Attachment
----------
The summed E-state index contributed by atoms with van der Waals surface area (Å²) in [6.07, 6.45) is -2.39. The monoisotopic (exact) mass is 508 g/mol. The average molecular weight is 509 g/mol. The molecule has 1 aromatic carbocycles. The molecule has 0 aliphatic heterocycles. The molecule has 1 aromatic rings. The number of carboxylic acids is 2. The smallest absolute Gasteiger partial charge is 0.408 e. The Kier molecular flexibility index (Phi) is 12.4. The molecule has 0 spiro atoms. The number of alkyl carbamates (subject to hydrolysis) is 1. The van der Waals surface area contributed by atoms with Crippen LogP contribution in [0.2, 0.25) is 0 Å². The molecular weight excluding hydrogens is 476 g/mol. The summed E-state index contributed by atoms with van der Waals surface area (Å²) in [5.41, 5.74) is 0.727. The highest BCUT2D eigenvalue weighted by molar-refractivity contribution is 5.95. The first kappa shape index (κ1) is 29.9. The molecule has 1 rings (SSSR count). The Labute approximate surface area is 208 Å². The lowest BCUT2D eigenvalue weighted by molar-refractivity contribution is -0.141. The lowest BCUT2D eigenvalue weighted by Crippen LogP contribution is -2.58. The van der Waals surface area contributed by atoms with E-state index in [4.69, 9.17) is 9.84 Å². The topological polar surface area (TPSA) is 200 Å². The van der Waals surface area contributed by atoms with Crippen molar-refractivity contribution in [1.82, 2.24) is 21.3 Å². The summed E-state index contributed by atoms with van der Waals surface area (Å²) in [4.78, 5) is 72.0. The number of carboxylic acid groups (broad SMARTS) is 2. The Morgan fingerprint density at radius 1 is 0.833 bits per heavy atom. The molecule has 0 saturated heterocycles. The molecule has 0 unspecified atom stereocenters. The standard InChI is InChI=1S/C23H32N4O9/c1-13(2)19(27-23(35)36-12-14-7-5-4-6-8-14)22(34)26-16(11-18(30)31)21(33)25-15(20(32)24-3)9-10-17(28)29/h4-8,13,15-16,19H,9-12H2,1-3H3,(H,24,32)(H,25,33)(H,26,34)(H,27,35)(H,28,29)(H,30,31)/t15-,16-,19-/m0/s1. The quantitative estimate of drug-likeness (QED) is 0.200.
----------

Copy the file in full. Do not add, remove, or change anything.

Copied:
The summed E-state index contributed by atoms with van der Waals surface area (Å²) in [6.07, 6.45) is -2.39. The monoisotopic (exact) mass is 508 g/mol. The average molecular weight is 509 g/mol. The molecule has 1 aromatic carbocycles. The molecule has 0 aliphatic heterocycles. The molecule has 1 aromatic rings. The number of carboxylic acids is 2. The smallest absolute Gasteiger partial charge is 0.408 e. The Kier molecular flexibility index (Phi) is 12.4. The molecule has 0 spiro atoms. The number of alkyl carbamates (subject to hydrolysis) is 1. The van der Waals surface area contributed by atoms with Crippen LogP contribution in [0.2, 0.25) is 0 Å². The molecular weight excluding hydrogens is 476 g/mol. The summed E-state index contributed by atoms with van der Waals surface area (Å²) in [5.41, 5.74) is 0.727. The highest BCUT2D eigenvalue weighted by molar-refractivity contribution is 5.95. The first kappa shape index (κ1) is 29.9. The molecule has 1 rings (SSSR count). The Labute approximate surface area is 208 Å². The lowest BCUT2D eigenvalue weighted by molar-refractivity contribution is -0.141. The lowest BCUT2D eigenvalue weighted by Crippen LogP contribution is -2.58. The van der Waals surface area contributed by atoms with E-state index in [4.69, 9.17) is 9.84 Å². The topological polar surface area (TPSA) is 200 Å². The van der Waals surface area contributed by atoms with Crippen molar-refractivity contribution in [1.82, 2.24) is 21.3 Å². The summed E-state index contributed by atoms with van der Waals surface area (Å²) in [4.78, 5) is 72.0. The number of carboxylic acid groups (broad SMARTS) is 2. The Morgan fingerprint density at radius 1 is 0.833 bits per heavy atom. The molecule has 0 saturated heterocycles. The molecule has 0 unspecified atom stereocenters. The standard InChI is InChI=1S/C23H32N4O9/c1-13(2)19(27-23(35)36-12-14-7-5-4-6-8-14)22(34)26-16(11-18(30)31)21(33)25-15(20(32)24-3)9-10-17(28)29/h4-8,13,15-16,19H,9-12H2,1-3H3,(H,24,32)(H,25,33)(H,26,34)(H,27,35)(H,28,29)(H,30,31)/t15-,16-,19-/m0/s1. The quantitative estimate of drug-likeness (QED) is 0.200.